Bay of Fundy Canada

byfndyTo understand the true power of the ocean, a trip to the Bay of Fundy, which broaches the provinces of Nova Scotia and New Brunswick in Canada is well worth a visit.

It is here that the greatest tides on Earth occur to prove that the Atlantic Ocean is in a constant state of movement. 115 billion tons of water move in and out of the Bay twice a day. The tide here is five times higher than the Atlantic Coast average with tides ranging from a low of 3.5 metres (11ft) to an incredible 16 metres (53ft) at its zenith.

The reason for the high tides can be tied down to a quirk of nature. Put simply it is called tidal resonance. This has to do with the speed at which a wave moves, and it is waves which signal the rise and fall of tides, which are affected by the pull of gravity by the moon. So, the time it takes a large wave to go from the mouth of the bay to the inner shore and back is practically the same as the time from one high tide to the next, hence there is always a large volume of water on the move, which creates the higher tides.

Water is abrasive, so the great flow has eaten into the bay’s rocks over a great period of time, creating an abundance of cliffs with overhanging caves. Therefore, the scenery around the bay can be quite spectacular. The erosion has also revealed thousands of fossils that were buried within the rocks, o that the world’s largest collection of 300 million year-old fossils are now on display at the Joggins Fossil Centre.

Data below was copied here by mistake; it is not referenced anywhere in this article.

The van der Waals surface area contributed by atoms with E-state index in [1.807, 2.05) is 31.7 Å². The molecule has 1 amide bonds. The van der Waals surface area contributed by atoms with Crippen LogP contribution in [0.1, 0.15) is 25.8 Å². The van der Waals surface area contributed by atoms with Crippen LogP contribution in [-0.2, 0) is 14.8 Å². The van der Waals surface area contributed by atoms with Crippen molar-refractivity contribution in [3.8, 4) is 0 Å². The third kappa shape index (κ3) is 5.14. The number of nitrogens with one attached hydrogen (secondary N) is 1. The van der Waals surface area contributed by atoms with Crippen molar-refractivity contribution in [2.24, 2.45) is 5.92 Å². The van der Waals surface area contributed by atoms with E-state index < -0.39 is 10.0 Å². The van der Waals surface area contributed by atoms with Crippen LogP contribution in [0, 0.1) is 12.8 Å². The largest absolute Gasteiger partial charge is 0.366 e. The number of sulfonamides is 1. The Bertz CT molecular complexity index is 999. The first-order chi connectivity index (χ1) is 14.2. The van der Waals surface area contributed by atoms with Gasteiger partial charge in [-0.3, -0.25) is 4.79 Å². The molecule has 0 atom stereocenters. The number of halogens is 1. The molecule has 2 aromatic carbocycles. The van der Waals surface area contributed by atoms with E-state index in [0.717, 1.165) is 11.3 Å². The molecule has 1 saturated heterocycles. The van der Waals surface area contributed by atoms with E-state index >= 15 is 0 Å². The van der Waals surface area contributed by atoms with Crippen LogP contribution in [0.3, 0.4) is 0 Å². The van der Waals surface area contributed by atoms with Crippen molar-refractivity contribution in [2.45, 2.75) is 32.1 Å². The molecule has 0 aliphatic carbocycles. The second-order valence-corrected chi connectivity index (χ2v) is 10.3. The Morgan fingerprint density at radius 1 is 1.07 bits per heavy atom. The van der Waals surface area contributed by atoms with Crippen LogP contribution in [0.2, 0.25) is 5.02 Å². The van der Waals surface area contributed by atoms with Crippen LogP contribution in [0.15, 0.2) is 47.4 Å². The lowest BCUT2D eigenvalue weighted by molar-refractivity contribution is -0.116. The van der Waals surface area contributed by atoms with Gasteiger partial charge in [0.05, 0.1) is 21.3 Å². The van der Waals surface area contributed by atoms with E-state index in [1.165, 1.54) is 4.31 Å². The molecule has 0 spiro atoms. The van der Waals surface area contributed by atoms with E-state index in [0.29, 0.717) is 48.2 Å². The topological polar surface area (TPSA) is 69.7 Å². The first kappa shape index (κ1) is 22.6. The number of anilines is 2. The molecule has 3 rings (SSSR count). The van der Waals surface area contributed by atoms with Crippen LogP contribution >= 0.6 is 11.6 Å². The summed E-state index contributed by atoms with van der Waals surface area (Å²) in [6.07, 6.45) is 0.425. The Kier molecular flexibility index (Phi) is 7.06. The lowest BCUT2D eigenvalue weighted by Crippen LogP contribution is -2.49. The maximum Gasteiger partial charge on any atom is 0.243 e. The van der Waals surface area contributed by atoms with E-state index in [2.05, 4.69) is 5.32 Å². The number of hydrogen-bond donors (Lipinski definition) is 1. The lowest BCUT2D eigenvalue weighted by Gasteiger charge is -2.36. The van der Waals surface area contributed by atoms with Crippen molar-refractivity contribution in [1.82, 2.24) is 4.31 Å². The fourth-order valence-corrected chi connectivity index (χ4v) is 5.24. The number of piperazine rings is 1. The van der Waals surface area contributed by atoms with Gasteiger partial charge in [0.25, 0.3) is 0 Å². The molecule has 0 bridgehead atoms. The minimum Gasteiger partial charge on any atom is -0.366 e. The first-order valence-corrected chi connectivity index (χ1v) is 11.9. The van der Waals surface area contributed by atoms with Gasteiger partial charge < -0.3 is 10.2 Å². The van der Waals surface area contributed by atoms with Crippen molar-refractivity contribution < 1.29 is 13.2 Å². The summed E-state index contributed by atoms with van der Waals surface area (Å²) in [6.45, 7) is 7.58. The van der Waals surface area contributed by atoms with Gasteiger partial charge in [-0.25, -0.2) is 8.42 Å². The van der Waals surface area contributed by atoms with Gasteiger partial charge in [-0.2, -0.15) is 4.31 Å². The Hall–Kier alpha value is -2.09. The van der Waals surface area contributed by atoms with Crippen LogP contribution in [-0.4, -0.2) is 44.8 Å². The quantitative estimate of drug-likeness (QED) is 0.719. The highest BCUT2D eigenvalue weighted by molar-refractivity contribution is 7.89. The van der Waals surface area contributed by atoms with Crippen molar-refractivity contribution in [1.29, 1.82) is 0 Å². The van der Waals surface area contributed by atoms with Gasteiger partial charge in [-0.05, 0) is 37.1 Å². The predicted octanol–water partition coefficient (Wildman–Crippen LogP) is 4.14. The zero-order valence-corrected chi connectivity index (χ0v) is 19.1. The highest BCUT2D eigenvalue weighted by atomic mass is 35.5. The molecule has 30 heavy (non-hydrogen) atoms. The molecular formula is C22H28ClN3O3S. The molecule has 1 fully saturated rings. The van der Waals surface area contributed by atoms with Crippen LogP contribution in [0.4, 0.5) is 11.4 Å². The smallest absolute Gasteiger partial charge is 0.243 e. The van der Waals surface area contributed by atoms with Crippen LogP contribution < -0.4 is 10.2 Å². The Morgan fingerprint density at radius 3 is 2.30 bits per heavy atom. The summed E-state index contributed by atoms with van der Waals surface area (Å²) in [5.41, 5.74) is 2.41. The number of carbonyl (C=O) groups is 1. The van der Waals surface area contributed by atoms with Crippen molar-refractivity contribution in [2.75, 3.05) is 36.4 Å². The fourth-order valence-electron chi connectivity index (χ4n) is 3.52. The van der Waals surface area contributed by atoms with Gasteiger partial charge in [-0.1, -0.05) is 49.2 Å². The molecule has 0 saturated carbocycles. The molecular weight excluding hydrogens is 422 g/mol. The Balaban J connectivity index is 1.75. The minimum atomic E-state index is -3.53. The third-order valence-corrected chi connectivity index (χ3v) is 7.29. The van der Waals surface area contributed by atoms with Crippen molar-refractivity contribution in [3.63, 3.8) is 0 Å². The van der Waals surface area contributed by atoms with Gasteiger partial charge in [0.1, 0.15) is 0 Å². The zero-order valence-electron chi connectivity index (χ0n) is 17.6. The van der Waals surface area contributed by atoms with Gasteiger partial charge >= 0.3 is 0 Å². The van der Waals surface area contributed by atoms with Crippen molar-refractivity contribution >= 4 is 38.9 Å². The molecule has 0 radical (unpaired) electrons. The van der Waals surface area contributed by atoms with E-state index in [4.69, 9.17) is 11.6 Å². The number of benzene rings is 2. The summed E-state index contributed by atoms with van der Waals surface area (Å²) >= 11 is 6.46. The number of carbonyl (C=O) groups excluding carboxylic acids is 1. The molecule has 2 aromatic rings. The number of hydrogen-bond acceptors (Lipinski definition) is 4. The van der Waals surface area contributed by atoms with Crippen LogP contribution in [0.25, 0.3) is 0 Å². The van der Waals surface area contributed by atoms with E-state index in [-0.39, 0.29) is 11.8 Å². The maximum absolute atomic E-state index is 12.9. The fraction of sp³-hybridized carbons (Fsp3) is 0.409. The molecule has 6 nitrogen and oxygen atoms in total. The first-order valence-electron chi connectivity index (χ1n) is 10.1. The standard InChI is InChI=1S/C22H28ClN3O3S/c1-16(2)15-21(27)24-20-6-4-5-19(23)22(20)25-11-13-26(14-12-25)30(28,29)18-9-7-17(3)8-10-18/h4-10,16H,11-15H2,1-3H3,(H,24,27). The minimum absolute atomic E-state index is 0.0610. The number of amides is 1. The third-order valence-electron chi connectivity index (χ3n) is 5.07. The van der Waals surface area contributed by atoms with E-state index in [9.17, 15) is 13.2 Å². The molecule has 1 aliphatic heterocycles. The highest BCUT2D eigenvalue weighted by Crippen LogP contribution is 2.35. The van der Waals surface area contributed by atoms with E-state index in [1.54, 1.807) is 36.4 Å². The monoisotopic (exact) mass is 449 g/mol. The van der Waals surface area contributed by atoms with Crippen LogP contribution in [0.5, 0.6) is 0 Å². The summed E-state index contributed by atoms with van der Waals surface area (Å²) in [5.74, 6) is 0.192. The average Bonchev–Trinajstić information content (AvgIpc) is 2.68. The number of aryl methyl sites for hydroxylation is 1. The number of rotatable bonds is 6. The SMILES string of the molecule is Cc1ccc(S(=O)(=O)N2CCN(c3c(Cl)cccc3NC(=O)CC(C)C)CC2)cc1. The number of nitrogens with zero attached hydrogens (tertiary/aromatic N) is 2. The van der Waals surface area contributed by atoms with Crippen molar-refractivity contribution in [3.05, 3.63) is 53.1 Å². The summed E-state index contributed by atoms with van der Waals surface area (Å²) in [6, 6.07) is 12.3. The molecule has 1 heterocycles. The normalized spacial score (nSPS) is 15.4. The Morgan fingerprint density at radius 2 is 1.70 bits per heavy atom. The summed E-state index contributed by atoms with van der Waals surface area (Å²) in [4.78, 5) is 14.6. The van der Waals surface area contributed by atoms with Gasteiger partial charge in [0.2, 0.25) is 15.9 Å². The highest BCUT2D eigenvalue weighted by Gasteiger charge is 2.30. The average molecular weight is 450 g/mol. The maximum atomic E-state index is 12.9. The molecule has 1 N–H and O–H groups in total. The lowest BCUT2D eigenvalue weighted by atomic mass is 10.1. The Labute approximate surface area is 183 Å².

With such a huge abundance of nutrient-rich water it means that the waters around the bay are teeming with marine life, and whale watching tours are popular. A great many varieties of whales can be seen, including the Fin Whale, which is the world’s second largest whale after the Blue Whale.

For those who love adventure, you can go Tidal Bore Rafting in the Bay of Fundy. Perched aboard a Zodiac, adventurers enjoy the thrill of surfing a genuine tidal bore. This is one way to truly appreciate just how swift and amazing the tides are as the waters can rise about ten metres during the few hours for which the tour lasts.

There is plenty of accommodation and other sightseeing around the bay, but the main event is definitely the tide which can amaze sightseers with the speed at which it appears, drowns everthing, then disappears again.

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